All building blocks are stored within Eclipse projects.
You can mark projects as libraries. Do this either when you create a new project (by selecting ‘library’), or when sharing a project for the first time.
Libraries are intended for blocks that are useful in many applications, and that are reusable. You can group blocks related to similar functions or technologies into the same libraries. For instance, there is a library with blocks related to timers, and a library for several blocks to send data via MQTT.
Technically, libraries are similar to projects, with the following differences:
When imported, libraries are not unwrapped into the workspace but stay within their compact archive. Therefore, when a user imports a library, they are read-only. It is still possible to duplicate blocks from libraries, but they are copied into a new project.
Libraries do not contain applications, only blocks that can be used by other blocks or applications.
Libraries must only depend on other libraries, not other projects.
In principle, you only need a single project. This project contains the application building block. It can also contain all other building blocks for that application.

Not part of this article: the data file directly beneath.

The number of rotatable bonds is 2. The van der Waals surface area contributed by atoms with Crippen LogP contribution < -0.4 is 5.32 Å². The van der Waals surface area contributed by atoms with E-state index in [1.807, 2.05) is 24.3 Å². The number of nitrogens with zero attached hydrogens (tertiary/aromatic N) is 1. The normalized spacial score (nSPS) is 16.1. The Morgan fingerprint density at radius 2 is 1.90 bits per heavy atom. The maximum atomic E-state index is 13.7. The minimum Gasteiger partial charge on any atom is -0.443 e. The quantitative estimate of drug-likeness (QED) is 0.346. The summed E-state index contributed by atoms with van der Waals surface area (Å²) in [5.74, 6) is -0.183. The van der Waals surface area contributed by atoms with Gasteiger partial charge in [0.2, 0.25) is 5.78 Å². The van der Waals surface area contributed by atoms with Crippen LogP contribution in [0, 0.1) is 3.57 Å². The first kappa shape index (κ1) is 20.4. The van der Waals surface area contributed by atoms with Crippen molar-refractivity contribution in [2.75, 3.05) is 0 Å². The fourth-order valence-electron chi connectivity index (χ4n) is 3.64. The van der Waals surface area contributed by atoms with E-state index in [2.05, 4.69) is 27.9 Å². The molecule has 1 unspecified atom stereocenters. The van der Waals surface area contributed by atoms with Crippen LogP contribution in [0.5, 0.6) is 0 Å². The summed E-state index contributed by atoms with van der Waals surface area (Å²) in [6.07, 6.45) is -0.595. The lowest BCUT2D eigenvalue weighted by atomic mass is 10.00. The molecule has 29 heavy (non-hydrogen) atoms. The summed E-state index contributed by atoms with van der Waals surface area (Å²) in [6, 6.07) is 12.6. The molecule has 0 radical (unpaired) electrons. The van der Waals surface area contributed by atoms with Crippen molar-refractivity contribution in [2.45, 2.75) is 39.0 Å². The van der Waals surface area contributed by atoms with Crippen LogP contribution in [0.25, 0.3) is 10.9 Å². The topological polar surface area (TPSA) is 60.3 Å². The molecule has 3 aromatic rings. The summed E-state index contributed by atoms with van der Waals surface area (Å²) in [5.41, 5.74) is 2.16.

You should place blocks that are useful for others into their own projects or libraries. For instance, if your application uses blocks that make a specific sensor usable, you can place all blocks related to that sensor into their own project and then convert this project into a library when sharing it. Make sure, however, that none of the blocks have a dependency back to the project with the application.
You can create additional projects for your application. However, be careful not to make things more complicated than necessary:
It may be more elaborate for colleagues to download several projects instead of a single one, and it’s easy to loose overview if an application is distributed among several projects. An exception are libraries for specific functions, which you should always build as independent as possible.
There must not be circular dependencies among projects. This means, project P1 can depend on blocks of project P2, but then P2 cannot depend on blocks from P1. The dependency graph of a project always needs to be a tree.
Restructuring a project and moving building blocks can be a bit tricky, because of all the dependencies, both among the blocks and also the Java code.
The easiest is to duplicate a block into a new project or library.
Right-click the block in the Blocks view, and select Duplicate… Select the new library or project that should contain the block.
Make sure that the Java code of the duplicated block is okay, and especially that it does not depend on types that are defined in the original project.
Exchange all references to the original block. You can Right-click the original block, and select Search / References to this Block. This lists all blocks that still refer to this block. Exchange these references to the new building block, by selecting the referred block and click on Set Building Block…
Delete the old building block.